"I realized early on that if you have the right people, it didn't matter what credits they had after their name. If we focused on mentoring, and put the building blocks together to build the critical care skills of our people, the sky was the limit,” she recalls. “We wanted to take a step back from the fixed ideas of who had the ability to do what and say, ‘What skills do our teams need, and how can we help them learn?’ Our people were never ‘only’ a paramedic or ‘only’ a nurse. Training our first teams, and ensuring their skills stayed at the highest level even as healthcare and the technologies available continue to change, was how we built MedFlight. We have chosen the very best people to work with us – people who are willing to continue their training and education, and never stop learning. That is the catalyst that's allowed our teams to achieve some pretty phenomenal stuff."
Boston Medflight also recognized early on that CCT wasn't just about excellent clinical care, but also about the supporting team behind the scenes. Every component of that team plays a critical role, from Communications and EMTS to administration and pilots, with outstanding support over many years from Andy Farkas, Charlie Blathras and Maura Hughes.
Bringing the collaborative model center-stage with the Association of Critical Care Transport
Today Boston MedFlight’s achievements are something the whole team is exceptionally proud of: we complete more than 3,100 transports annually and have achieved a superb safety and patient care record, all conducted within a collaborative system that stretches right across New England. In recent years Dr. Wedel has helped our New England model gain increasing recognition at a national and international level as a highly successful, patient-centered approach to critical care transport.
The Association of Critical Care Transport – cofounded by LifeFlight of Maine founder Tom Judge, Dr. Wedel and more than three dozen other founding members – is a fast-growing and influential patient advocacy association. ACCT works in Washington DC, at state level, and directly with other healthcare providers, insisting that a patient-first ethos guide decision-making on the key issues shaping our industry, from reimbursement to safety standards.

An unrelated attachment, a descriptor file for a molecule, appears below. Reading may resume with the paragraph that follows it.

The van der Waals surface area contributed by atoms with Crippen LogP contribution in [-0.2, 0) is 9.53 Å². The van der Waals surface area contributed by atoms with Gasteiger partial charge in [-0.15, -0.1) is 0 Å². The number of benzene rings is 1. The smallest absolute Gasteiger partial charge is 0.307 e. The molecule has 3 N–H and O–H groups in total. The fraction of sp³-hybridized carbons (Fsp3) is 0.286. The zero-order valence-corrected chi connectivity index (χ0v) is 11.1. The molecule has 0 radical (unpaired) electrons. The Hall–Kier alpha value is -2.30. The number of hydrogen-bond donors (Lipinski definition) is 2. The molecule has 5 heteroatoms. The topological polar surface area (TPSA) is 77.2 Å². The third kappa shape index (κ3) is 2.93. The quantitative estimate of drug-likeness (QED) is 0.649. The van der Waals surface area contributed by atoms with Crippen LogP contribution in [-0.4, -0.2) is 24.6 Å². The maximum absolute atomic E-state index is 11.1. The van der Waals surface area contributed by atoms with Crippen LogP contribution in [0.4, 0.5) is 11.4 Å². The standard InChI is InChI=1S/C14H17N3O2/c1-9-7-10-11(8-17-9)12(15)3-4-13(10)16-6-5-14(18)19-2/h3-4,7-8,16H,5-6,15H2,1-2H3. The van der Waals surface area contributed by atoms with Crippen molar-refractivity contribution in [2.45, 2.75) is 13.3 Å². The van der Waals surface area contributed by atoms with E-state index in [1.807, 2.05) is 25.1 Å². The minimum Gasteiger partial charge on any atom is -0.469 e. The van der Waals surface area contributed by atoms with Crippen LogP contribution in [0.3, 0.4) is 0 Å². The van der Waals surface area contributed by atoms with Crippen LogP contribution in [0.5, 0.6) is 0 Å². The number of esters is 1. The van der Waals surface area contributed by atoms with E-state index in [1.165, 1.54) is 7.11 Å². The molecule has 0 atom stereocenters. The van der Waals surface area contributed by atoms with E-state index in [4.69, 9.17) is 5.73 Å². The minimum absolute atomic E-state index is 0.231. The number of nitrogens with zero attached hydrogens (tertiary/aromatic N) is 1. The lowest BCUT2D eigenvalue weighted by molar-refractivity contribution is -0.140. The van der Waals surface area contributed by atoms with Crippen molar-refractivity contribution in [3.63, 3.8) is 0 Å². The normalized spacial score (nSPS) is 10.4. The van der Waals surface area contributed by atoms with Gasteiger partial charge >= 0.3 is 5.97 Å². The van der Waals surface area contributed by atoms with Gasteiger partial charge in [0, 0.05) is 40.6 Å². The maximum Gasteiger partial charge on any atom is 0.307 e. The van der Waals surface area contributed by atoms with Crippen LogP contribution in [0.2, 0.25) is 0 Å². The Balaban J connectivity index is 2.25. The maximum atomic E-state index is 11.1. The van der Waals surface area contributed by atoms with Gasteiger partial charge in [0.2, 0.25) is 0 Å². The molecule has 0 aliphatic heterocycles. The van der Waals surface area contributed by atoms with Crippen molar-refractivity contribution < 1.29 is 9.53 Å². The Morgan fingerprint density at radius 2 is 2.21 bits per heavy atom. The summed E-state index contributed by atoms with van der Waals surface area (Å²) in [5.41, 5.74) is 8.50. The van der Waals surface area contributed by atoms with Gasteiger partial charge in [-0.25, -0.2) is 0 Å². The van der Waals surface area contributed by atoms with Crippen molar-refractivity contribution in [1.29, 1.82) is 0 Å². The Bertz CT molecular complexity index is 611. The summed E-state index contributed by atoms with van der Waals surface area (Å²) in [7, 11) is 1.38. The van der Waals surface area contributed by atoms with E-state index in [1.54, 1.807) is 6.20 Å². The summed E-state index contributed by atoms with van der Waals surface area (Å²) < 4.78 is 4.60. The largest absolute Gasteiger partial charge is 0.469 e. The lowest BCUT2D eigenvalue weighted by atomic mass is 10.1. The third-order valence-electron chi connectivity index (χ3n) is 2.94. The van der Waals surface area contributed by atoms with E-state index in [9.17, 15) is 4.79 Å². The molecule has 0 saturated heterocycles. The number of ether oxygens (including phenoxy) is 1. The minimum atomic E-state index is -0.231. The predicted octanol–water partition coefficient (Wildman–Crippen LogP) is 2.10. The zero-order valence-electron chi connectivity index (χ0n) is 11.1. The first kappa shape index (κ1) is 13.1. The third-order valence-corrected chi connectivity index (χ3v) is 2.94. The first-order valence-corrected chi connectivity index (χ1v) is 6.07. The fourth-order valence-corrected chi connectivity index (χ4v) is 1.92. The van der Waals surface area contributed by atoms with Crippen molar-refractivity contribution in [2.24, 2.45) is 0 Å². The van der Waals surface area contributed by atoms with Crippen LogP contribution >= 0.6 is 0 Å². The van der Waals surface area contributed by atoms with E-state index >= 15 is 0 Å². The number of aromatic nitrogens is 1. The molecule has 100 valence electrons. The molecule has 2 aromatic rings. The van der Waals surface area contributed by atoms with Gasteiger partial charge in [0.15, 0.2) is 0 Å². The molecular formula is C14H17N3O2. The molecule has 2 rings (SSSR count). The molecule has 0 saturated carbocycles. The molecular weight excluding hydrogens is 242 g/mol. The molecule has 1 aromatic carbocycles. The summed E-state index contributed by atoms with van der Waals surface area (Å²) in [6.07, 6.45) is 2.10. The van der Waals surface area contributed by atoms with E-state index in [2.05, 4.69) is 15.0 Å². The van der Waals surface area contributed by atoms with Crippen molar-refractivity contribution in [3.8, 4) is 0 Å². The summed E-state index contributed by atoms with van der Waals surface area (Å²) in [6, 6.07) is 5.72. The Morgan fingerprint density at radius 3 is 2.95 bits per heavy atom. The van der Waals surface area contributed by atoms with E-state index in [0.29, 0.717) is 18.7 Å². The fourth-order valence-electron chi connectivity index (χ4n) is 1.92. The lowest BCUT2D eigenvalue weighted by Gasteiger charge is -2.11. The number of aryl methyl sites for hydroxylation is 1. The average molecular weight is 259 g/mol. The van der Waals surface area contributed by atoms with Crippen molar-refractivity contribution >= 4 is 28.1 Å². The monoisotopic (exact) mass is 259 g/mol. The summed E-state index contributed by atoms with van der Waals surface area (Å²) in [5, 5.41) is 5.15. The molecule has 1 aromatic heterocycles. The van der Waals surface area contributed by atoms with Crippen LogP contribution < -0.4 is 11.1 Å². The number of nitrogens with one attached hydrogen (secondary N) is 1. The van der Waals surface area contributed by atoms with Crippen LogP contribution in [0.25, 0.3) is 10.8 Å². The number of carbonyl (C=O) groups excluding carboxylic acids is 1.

In ACCT Dr. Wedel holds the position of Mission Steward, where her role is to keep the organization focused on its primary purpose of developing a better critical care transport system for every patient, everywhere.
“The greatest asset of any critical care transport or healthcare organization is the trust of the patients in what we do, and Suzanne has never lost sight of that,” commented Tom Judge. “She's one of those people who has unbelievable clarity of purpose and vision – they know why they're here and what they hope to accomplish, and they understand with total clarity what the gift of trust is.”
Dr. Wedel often talks about the three remarkable features of Boston MedFlight: the remarkable care we give patients; the remarkable consortium we have built in Boston with our six supporting hospitals; and the remarkable regional critical care model we have created in New England. We hope you will join us in offering a warm and thank-you to another remarkable feature of Boston MedFlight: our CEO and medical director, Dr. Suzanne Wedel.
Thank you, Dr. Wedel, for everything you've done for us. You've given more than anyone could ever ask for, both to our organization and to the patients who've been touched by your principles and your tireless hard work. Congratulations on your 25-year anniversary!
If you read Boston MedFlight News and would like to say thank-you to Dr. Wedel by making a personal gift to Boston MedFlight, we can guarantee that she would appreciate that. Click here to celebrate Dr. Wedel’s 25 years with your gift of $25, $100 or $250 to Boston MedFlight.